Rabbi Jonathan Gewirtz
Message in a Bottle
For some time, I’ve had a concept I wanted to write about but no good way of explaining. Recently, as summer approached, the analogy hit me.
Years ago, when I was a camper, we had a Truth or Consequences night activity in which various campers went onstage to take part in the action. One activity that recurred year to year was the bottle walk. In those days, 16-ounce sodas came in tall glass bottles, not stubby plastic ones, and special cardboard carriers held eight of them at a shot.
The staffers would set up a maze of the bottles on stage and have a contestant try to memorize their placement. Then they would blindfold him, spin him around and gingerly guide him through the maze with verbal commands.
“Move your left foot slightly to the right.” “Take a small step with your right foot.” “Whoa! Wait… Wait… Oh that was close.”
What made it funnier for the spectators was that unbeknownst to the contestant, after he was blindfolded, another staffer silently removed the bottles and he was essentially walking through nothing yet being extremely careful and nervous.
After he passed a spot, the bottle would be put back behind him. Finally, they would put one right in front of him and tell him to take a step. He would knock it over and everyone would laugh as he thought he had gotten so close but he really had no clue what he’d been going through.
They eventually decided this game did not exemplify good middos and might cause embarrassment, so they put an end to the game. In the meantime, however, it helps me to frame the following concept:
In life, we never really know where we’ve started from or where we’re going. I mean, let’s say I do something nice for someone. Was it because I have worked on myself or because Hashem put it in me to be nice?
I might say that in the past I wasn’t so sensitive and now I’m more so, but I can’t let it go to my head because maybe that’s just the circumstances of my life kicking in and having an effect.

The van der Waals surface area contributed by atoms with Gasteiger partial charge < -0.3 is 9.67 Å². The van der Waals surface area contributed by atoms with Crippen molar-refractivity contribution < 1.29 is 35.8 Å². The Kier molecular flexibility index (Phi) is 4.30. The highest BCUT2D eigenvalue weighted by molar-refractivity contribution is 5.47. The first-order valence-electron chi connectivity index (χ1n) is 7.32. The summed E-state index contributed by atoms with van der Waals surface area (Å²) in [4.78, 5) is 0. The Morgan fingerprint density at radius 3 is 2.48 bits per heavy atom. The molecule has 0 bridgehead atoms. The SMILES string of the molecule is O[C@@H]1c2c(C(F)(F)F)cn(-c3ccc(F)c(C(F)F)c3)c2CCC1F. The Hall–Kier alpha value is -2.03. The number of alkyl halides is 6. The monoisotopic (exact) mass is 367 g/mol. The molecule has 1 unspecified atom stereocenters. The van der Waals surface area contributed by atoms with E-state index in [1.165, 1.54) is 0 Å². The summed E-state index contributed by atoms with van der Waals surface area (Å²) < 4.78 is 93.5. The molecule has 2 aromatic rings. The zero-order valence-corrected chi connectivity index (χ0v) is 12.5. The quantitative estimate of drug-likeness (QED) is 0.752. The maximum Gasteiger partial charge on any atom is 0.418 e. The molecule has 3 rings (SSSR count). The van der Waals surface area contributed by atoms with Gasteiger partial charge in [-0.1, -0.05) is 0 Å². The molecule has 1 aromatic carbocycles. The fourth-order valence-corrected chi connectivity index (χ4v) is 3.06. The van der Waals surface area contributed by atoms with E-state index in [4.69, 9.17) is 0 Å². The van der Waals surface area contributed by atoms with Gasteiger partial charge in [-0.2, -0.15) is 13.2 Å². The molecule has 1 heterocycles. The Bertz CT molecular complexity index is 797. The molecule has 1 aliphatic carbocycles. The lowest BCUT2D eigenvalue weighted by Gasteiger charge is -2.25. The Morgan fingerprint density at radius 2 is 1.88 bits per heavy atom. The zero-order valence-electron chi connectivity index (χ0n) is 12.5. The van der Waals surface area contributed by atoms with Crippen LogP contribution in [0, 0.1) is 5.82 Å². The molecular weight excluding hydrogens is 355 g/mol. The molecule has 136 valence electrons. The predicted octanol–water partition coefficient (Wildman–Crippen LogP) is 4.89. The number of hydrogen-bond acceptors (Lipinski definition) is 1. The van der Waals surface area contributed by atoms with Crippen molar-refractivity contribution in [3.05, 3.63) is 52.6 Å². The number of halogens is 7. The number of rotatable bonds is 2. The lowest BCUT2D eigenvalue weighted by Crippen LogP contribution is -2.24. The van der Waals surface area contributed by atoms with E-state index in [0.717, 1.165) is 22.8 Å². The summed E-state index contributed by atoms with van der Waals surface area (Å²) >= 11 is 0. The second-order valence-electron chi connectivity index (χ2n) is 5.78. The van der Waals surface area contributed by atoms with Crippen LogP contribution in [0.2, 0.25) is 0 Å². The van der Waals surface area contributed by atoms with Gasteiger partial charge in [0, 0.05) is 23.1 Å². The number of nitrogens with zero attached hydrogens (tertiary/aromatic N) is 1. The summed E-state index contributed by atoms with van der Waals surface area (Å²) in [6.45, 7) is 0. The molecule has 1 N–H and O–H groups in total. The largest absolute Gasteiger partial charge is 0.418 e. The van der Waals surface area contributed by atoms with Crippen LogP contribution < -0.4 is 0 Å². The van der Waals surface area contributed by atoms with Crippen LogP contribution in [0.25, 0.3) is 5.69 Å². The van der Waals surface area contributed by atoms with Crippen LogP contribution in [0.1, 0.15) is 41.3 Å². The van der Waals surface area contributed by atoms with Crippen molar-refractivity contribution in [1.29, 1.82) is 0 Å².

Chazal say, “If you’ve learned much Torah, don’t take credit for yourself for that is why you were created.” I’d always understood it to mean that we shouldn’t be prideful because we’re just doing our jobs.
In truth, there’s another dimension to it. Not only are we supposed to do it, but we are uniquely qualified to do the things at which we excel. Don’t pat yourself on the back and rest on your laurels, they’re telling us, because you were built for this.
Just as a horse is built for running, a person is built for growth. We are infused with capabilities and talents that we are supposed to use, with character traits that we’re supposed to refine, and with sensitivities which we are to enhance.
The thing is, just as the guy who was blindfolded couldn’t tell if he didn’t knock over a bottle or break some glass because he was just that good, or because the situation was arranged by another and he was set up NOT to fail, we don’t know whether we’re making progress.
We can follow growth cycles, see how we behave when the same challenging situation comes up in the future, but we can never really be sure how we’re doing. Far from being a bad thing, I think it’s a great kindness.
Imagine a person writes a message on a piece of paper and rolls it up into a scroll. He then places it in a bottle and puts the cork in tightly. He casts it into the sea and it begins its journey. It bobs up and down on the waves, riding high and then sinking low, and throughout it all, that message is protected. Nobody knows what it says until it reaches its destination and only then is it opened and read.
Life is like that message in a bottle. We don’t know exactly what we’re made of, so we need to keep working, keep striving, and keep heading towards the far shore. We don’t have time to be arrogant or full of ourselves because maybe the internal scroll says we’re capable of much more than we’ve done so far.
All we can do is make our best efforts and keep moving forward, not taking it easy because we think we’ve arrived. If we do that, we’ll be unstoppable.
Jonathan Gewirtz is an inspirational writer and speaker whose work has appeared in publications around the world. You can find him at www.facebook.com/RabbiGewirtz, and follow him on Instagram @RabbiGewirtz or Twitter @RabbiJGewirtz. He also operates JewishSpeechWriter.com, where you can order a custom-made speech for your next special occasion. Sign up for the Migdal Ohr, his weekly PDF Dvar Torah in English. E-mail info@JewishSpeechWriter.com and put Subscribe in the subject.